Editor’s note: The Wichita Eagle had its college basketball beat writers predict the state of the programs they cover 10 years from now. Here’s one way Jesse Newell, who also covers KU for The Kansas City Star, sees things playing out for the Jayhawks and Bill Self in 2026.
LAWRENCE — It’s hard to believe now.
Just 10 years ago – back in 2016 – there were questions about Kansas coach Bill Self’s ability to win the NCAA Tournament.
This was back when it was just Allen Fieldhouse (Allen-Self Fieldhouse was only a dream at the time), back when you still had to charge your iPhone batteries (remember that?) and back when there were really people who believed Tim Tebow might be able to play baseball (his political career has treated him much better).
But it was also at a critical time in KU’s program. Many fans didn’t see the NCAA Tournament for what it actually was – the toughest contest to win in all of sports and a crapshoot even for great teams – but instead perhaps part of a character flaw for the then-53-year-old Self.
And, to be honest, Self had some of the same questions. At that point, he was just 2-6 in Elite Eight games during his coaching career, which included a 64-59 defeat in that same round to Villanova the previous season.
“I think about it all the time,” Self said of his team’s Elite Eight struggles back then.
If only he knew then what we all know now.
It started with that 2016-17 team, the squad that tied UCLA’s all-time regular-season conference title streak at 13. KU’s loaded backcourt of Frank Mason, Devonté Graham and one-and-done freshman Josh Jackson sailed through the Big 12 with a 16-2 mark, and though an upstart Texas team would end “The Streak” the next year, the Jayhawks still had quite a celebration at the Fieldhouse for ring No. 13.
That was only the start, of course.
Though the previous postseason losses were mostly bad fortune, Self showed an evolution starting in 2016-17. He tinkered with a different offensive lineup, consistently playing with four guards for the first time in his KU career while utilizing more of an NBA style.
There were more adjustments that came after that. Though earlier in his career he often spoke about three-pointers with disdain – calling them “Fool’s gold” was a multiple-time-a-year-occurrence – Self finally came around to believing the shot should be utilized more after a long chat with then-Spurs general manager and longtime friend R.C. Buford. The reality was this: The three-point line in college basketball was too close back in 2016, and teams not taking advantage ran the risk of dismissing an edge that could be exploited.
So starting in 2016-17, KU fired away from deep. Self’s offense evolved to more penetrate-and-pitch with the dynamic Jackson leading the team in assists and Graham taking advantage by topping the conference in made three-pointers.
And Self was in perfect position to transition quickly when the NCAA moved the three-point line back more than a foot to adopt the FIBA standards in 2020. The coach quickly adapted back to a recruiting philosophy that had served him so well in previous years, picking off the nation’s most talented big men and wings and meshing them with shorter, less-heralded point guards who developed in his system and stayed for four years. Though the recent addition of one-and-done point guard Jerrance Howard Jr. broke the mold for a year (Jerrance Sr. remains as Self’s top recruiting assistant some 13 years after he started), Self had developed the blueprint to succeed year after year in the Big 16 Conference.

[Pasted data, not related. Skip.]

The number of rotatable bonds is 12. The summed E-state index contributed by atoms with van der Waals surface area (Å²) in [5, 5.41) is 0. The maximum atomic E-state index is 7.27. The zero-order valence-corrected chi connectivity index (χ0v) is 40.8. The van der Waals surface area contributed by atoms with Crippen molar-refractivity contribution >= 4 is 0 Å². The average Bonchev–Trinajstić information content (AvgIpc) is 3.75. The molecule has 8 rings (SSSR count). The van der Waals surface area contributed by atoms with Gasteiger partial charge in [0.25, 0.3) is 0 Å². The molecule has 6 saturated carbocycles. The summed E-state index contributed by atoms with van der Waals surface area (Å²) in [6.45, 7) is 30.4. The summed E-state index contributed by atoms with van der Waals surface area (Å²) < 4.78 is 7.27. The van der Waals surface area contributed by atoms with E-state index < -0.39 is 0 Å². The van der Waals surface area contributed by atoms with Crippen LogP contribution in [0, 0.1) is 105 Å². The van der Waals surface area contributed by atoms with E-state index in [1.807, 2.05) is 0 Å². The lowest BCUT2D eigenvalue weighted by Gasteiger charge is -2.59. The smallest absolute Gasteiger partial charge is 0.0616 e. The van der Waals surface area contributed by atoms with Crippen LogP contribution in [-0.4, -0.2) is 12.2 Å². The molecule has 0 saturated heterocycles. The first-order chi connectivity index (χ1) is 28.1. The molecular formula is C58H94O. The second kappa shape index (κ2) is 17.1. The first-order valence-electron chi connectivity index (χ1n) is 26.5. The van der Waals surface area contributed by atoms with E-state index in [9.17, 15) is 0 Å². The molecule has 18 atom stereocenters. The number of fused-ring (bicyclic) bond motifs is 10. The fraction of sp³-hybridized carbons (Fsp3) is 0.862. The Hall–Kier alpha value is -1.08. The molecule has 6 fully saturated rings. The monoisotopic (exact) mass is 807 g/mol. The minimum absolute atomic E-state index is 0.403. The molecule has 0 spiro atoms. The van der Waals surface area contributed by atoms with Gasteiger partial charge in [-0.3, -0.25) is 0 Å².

That didn’t mean a conference title every year, though. After the addition of Arizona to the league and Texas’ rise to national power under Shaka Smart, KU won Big 16 titles every other year from 2021 to 2026, which remained the top mark in all of college basketball among the four superconferences.
The real success, though, started to come in March.
Once KU was able to push past that Elite Eight barrier in 2017 – defeating second-seeded North Carolina at Kansas City’s Sprint Center – the Jayhawks became the NCAA Tournament’s perennial power. Though KU couldn’t close with a national championship that year, Self led his team to four more Final Fours and two more titles over the next decade.
And that kind of success didn’t go unnoticed. Self has spurned a few NBA offers – Las Vegas being the latest – though KU fans all knew the biggest obstacle for Self remaining in Lawrence came with the retirement of Spurs coach Gregg Popovich in 2019.
Self had long been rumored for the job, and analysts had long speculated about his desire to coach at the highest level.
Buford did call Self, but the conversation was brief. Self was stayin’, even if – in true Self fashion – he underplayed the momentous decision by revealing it in a text message to longtime KU beat writer Gary Bedore.
Self has said repeatedly since then he made the right choice … and who can argue? After his induction into the Naismith Hall of Fame in 2021, Self has solidified himself as the best coach at a school which previously featured the inventor of the game and the “Father of basketball coaching” on its sidelines. Though he won’t allow the statue to be unveiled until he retires, Self already has gotten a look at his eight-foot bronze likeness, which will be placed next to Phog Allen at the entryway of the Fieldhouse.
Not bad for someone who, just 10 years ago, couldn’t diagnose himself if KU’s postseason issues were more signal or noise.
When his car drives him to work each day, Self says he reflects often on that 2016-17 season, a turning point in not only his philosophy but also his coaching career.
It was the last time fans could cling to the belief that Self might have been incapable of winning the most important games of each season.
Maybe those people could be forgiven. They didn’t know what they didn’t know.
And living in a world without Apple Smartglasses probably didn’t help either.
Jesse Newell: @jessenewell